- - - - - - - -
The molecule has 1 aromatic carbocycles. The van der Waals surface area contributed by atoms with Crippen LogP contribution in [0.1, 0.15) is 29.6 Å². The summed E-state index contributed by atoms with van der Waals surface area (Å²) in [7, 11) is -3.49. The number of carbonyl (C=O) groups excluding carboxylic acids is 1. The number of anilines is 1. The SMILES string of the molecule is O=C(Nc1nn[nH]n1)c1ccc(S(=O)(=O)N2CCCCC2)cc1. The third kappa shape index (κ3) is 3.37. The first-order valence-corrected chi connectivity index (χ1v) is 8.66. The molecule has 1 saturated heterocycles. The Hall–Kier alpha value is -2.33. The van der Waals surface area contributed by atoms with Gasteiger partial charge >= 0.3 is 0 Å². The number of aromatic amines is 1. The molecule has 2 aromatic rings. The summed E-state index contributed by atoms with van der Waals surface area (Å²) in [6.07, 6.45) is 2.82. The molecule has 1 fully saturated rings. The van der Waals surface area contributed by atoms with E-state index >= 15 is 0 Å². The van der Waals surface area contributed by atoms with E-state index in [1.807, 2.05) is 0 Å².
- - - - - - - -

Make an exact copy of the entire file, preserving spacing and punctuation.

The molecule has 1 aromatic carbocycles. The van der Waals surface area contributed by atoms with Crippen LogP contribution in [0.1, 0.15) is 29.6 Å². The summed E-state index contributed by atoms with van der Waals surface area (Å²) in [7, 11) is -3.49. The number of carbonyl (C=O) groups excluding carboxylic acids is 1. The number of anilines is 1. The SMILES string of the molecule is O=C(Nc1nn[nH]n1)c1ccc(S(=O)(=O)N2CCCCC2)cc1. The third kappa shape index (κ3) is 3.37. The first-order valence-corrected chi connectivity index (χ1v) is 8.66. The molecule has 1 saturated heterocycles. The Hall–Kier alpha value is -2.33. The van der Waals surface area contributed by atoms with Gasteiger partial charge >= 0.3 is 0 Å². The number of aromatic amines is 1. The molecule has 2 aromatic rings. The summed E-state index contributed by atoms with van der Waals surface area (Å²) in [6.07, 6.45) is 2.82. The molecule has 1 fully saturated rings. The van der Waals surface area contributed by atoms with E-state index >= 15 is 0 Å². The van der Waals surface area contributed by atoms with E-state index in [1.807, 2.05) is 0 Å².